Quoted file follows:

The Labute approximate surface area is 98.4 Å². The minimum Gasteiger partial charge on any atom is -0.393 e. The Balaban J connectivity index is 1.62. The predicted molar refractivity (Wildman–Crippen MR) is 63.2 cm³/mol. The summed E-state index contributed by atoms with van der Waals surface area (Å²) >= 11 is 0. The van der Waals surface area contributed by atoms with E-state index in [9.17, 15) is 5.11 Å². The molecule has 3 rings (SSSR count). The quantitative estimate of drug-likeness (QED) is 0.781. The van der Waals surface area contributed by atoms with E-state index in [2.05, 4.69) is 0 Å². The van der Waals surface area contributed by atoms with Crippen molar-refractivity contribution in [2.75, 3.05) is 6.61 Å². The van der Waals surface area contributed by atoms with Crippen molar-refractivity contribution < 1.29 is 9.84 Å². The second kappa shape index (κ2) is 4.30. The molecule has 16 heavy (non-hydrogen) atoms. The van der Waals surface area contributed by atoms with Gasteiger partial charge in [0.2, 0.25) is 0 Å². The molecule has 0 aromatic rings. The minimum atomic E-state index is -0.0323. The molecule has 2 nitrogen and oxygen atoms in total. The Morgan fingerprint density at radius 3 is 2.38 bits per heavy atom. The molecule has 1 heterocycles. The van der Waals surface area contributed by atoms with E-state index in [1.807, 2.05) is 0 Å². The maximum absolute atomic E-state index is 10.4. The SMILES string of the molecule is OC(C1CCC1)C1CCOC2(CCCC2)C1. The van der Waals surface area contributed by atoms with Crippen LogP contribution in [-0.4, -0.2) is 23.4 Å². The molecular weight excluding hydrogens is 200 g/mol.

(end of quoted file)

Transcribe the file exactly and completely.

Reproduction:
The Labute approximate surface area is 98.4 Å². The minimum Gasteiger partial charge on any atom is -0.393 e. The Balaban J connectivity index is 1.62. The predicted molar refractivity (Wildman–Crippen MR) is 63.2 cm³/mol. The summed E-state index contributed by atoms with van der Waals surface area (Å²) >= 11 is 0. The van der Waals surface area contributed by atoms with E-state index in [9.17, 15) is 5.11 Å². The molecule has 3 rings (SSSR count). The quantitative estimate of drug-likeness (QED) is 0.781. The van der Waals surface area contributed by atoms with E-state index in [2.05, 4.69) is 0 Å². The van der Waals surface area contributed by atoms with Crippen molar-refractivity contribution in [2.75, 3.05) is 6.61 Å². The van der Waals surface area contributed by atoms with Crippen molar-refractivity contribution < 1.29 is 9.84 Å². The second kappa shape index (κ2) is 4.30. The molecule has 16 heavy (non-hydrogen) atoms. The van der Waals surface area contributed by atoms with Gasteiger partial charge in [0.2, 0.25) is 0 Å². The molecule has 0 aromatic rings. The minimum atomic E-state index is -0.0323. The molecule has 2 nitrogen and oxygen atoms in total. The Morgan fingerprint density at radius 3 is 2.38 bits per heavy atom. The molecule has 1 heterocycles. The van der Waals surface area contributed by atoms with E-state index in [1.807, 2.05) is 0 Å². The maximum absolute atomic E-state index is 10.4. The SMILES string of the molecule is OC(C1CCC1)C1CCOC2(CCCC2)C1. The van der Waals surface area contributed by atoms with Crippen LogP contribution in [-0.4, -0.2) is 23.4 Å². The molecular weight excluding hydrogens is 200 g/mol.